THE ECONOMETRICS OF FINANCIAL MARKETS
Torben Andersen ()
Econometric Theory, 1998, vol. 14, issue 5, 671-685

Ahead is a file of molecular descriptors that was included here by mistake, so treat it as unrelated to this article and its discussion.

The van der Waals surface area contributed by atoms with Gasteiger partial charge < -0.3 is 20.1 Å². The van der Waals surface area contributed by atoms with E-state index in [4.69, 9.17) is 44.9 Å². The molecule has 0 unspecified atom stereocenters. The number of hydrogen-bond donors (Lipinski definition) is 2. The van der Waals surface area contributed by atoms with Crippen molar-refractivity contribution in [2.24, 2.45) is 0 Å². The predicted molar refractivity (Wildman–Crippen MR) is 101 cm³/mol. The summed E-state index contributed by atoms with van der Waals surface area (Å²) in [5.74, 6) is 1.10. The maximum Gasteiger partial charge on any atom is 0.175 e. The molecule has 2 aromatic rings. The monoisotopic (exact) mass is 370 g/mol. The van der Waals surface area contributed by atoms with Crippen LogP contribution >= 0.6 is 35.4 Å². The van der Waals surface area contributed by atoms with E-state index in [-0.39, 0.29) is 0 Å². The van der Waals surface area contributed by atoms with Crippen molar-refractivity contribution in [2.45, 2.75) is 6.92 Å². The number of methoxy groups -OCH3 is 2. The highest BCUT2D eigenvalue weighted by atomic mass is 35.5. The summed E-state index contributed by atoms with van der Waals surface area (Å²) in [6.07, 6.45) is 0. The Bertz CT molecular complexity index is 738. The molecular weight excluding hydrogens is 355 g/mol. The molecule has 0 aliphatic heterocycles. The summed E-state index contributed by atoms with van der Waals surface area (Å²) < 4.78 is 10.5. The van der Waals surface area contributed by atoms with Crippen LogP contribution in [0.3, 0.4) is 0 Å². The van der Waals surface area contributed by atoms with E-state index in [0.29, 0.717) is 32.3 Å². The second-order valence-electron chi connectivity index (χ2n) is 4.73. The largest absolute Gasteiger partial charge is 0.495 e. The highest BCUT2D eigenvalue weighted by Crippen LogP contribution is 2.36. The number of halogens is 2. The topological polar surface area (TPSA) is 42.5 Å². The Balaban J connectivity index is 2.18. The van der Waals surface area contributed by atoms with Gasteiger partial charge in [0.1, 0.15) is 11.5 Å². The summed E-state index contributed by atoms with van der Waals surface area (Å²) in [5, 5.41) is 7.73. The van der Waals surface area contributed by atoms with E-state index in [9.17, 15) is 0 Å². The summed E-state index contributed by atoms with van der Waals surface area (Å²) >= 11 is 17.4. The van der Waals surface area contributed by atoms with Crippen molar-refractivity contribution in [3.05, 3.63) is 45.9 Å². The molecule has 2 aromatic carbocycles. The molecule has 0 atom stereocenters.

The abundance of high-frequency financial data and the rapid development of computer hardware have combined to transform financial economics into, arguably, the most empirically oriented field within the social sciences. At the same time, as a result of the difficulty of conducting genuine market experiments, empirical finance remains firmly grounded in the tradition of model-driven statistical inference that is characteristic of economics. Even so, the richness of data has often spurred a practical orientation that is more familiar in the natural sciences. The combination has proved fertile, leading to the classification of a set of loosely connected empirical topics as a distinct entity, financial econometrics.
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